Bill Hatch moved the spout of his plastic water bottle, as if it were a ruler or a pointer, along old black-and-white Navarre class photos.
The white-haired 1938 graduate squinted as he looked closer to the wall of photo of children dressed up and sitting in tiered rows for their class portraits. He was trying to recognize his siblings and others from the scores of children who graduated in the 1930s from what was then a K-8 school. "I can't find them. I don't recognize them," he said, reviewing a few of the pictures again. "I think my sister could be in here."
The 1934 class photo was missing from the lineup of several pinned to a bulletin board and might explain why he couldn't find some of his friends and family. It also was missing 10 years ago for the 75th anniversary of the school's founding in East Toledo at 410 Navarre Ave. - a long block away from the foot of the Anthony Wayne Bridge.
Mr. Hatch, who said schoolchildren dressed better back in his day, was among hundreds who toured Navarre yesterday for its 85th anniversary. Some were there to get one last look inside before it is closed Jan. 20 to be torn down and replaced with a modern structure as part of a school district-wide rebuilding program, which is 77 percent paid for by state tobacco settlement money and rest of which comes from local dollars approved by voters.
A group of graduates and other residents has been waging a public relations battle to save the school and other 1920s-era public school structures.
They succeeded with nearby Waite High because it "was a national-quality building. It was [designed] by a nationally known architect," said Larry Michaels, a pastor at Martin Luther Lutheran Church, 601 Nevada St., and a 1961 Navarre graduate. He was hawking a book at the school yesterday about Peter Navarre, who is the school's namesake and lived from 1785 to 1874.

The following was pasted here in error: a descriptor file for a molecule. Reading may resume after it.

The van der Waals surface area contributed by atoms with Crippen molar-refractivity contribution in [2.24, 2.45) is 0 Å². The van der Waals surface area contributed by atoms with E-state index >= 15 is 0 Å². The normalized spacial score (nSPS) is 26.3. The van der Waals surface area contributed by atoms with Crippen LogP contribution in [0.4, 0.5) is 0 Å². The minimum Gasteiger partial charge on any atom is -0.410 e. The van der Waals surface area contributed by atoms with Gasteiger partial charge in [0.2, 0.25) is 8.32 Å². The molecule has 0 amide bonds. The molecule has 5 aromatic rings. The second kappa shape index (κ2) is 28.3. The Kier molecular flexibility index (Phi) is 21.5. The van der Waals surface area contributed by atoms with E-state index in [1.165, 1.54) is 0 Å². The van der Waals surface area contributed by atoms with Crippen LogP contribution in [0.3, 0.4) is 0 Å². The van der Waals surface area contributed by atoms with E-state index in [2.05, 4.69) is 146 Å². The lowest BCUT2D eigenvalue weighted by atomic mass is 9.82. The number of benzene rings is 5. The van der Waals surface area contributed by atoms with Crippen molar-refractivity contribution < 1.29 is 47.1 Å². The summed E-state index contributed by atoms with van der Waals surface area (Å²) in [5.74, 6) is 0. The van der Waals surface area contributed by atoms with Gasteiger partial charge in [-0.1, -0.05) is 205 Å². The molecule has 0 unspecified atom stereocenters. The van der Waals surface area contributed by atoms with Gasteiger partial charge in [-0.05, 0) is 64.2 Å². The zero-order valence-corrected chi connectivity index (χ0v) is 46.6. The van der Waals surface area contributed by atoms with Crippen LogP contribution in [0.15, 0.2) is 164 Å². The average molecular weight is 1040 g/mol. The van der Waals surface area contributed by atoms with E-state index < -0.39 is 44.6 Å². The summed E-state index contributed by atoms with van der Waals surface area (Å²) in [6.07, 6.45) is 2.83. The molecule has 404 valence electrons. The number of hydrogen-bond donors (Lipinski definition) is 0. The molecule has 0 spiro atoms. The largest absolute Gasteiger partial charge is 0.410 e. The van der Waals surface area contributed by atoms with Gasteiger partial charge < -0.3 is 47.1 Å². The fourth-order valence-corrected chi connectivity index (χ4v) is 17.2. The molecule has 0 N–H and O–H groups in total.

The War of 1812 veteran, a famed trapper and woodsman who lived off the land, is credited with heroic deeds during the war. Some say it is just legend.
Like Mr. Navarre's portrait in the auditorium, traces of bygone eras were all around, and not just in the visages of the graying and fully white-haired graduates who reminisced yesterday.
In the '20s, the children would have recess on the roof, with the wall only a few feet high all around. That would never happen today, Mr. Michaels said.
Near the front door of the school, Debra Lenkey, a Navarre kindergarten teacher whose mother attended kindergarten in the same classroom 80 years before, was taking digital photos of her classroom, which she had been packing up all week. At one end of the room, a yellow brick fireplace with a functional flue was covered by a bulletin board.
Ms. Lenkey said her mother, Dorothy, who died 12 years ago, told her a fire would be lit there in winter months. "She said she could remember that they weren't allowed to get near it," she said. "A working fireplace; only the kindergarten room had this."
Mr. Michaels' mother, Doris Michaels, said she is still a member of the Navarre Mother's Club. The women, mostly in their 80s, still have lunch together, she said. She graduated from the school in 1936 and later from Waite High School.
She doesn't want the school be to razed, she said.
"I'm a loyal East Toledo resident, and I went to Waite High School, so anything different, I'm against," she said of the new construction program.
Contact Christopher D. Kirkpatrick at: email@example.com or 419-724-6077.